In an editorial for the Omaha World-Herald, Prison Fellowship board member Bob Milligan suggests that the door is now open to partnerships between the private sector, faith-based organizations, and departments of corrections across the country.

“Just as education matters to more than elementary school teachers, crime prevention should not solely be a job for one department with limited resources,” says Milligan.  “It should involve all of society.”


Redeemed Lives

By Jim Liske | Posted September 27, 2013

Jim_Liske_2_200x300My wife Cathy and I always tried to make sure that our home was a place where our kids and their friends could hang out. We had a system – as long as our garage door was open, our kids’ friends were free to come in. They didn’t even have to knock.

We kept the refrigerator stocked with cans of pop for them to drink. In Michigan, those cans were redeemable for 10 cents. So, every now and then, we’d take a bunch of sticky, crumpled, ant-attracting pop cans down to the grocery store and put them into this machine. The machine would take our cans and give us back cash. In that process of redemption, those thrown-away cans would again have use and value.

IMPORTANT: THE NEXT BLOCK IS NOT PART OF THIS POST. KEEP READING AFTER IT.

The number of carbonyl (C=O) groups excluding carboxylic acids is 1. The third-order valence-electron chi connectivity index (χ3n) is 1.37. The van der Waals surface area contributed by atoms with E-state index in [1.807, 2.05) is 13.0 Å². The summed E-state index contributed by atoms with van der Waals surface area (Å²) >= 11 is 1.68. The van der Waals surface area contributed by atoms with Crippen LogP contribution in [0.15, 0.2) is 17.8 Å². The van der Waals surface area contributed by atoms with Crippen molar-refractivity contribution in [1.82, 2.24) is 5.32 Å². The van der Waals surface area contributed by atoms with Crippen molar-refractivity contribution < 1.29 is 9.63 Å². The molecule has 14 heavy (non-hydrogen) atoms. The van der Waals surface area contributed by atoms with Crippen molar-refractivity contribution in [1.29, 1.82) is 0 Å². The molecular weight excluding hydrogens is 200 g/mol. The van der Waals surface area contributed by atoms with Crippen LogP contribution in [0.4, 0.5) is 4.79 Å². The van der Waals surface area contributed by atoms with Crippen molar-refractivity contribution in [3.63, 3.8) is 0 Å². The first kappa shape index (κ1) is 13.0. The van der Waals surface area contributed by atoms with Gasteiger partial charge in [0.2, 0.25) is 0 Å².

A similar thing happens to us when God redeems us. He puts us through a process. He restores value, meaning, and purpose to our lives. That redemption might not always look like we imagine. When Jesus came, He confused His disciples by not restoring Israel to a position of military and political dominance. But nevertheless, He redeems us. He takes our broken pieces, the parts of ourselves we try to hide, and He assigns them value in His economy.

What has God redeemed in you that now He wants to use to advance His work of redemption for the whole world? Remember: God can’t do something through you until He has done something in you.

Not one of us is perfect, but we all have great value if we place ourselves in God’s hands. I invite you to see how He might redeem and use every part of your life to also help redeem others. Learn how today at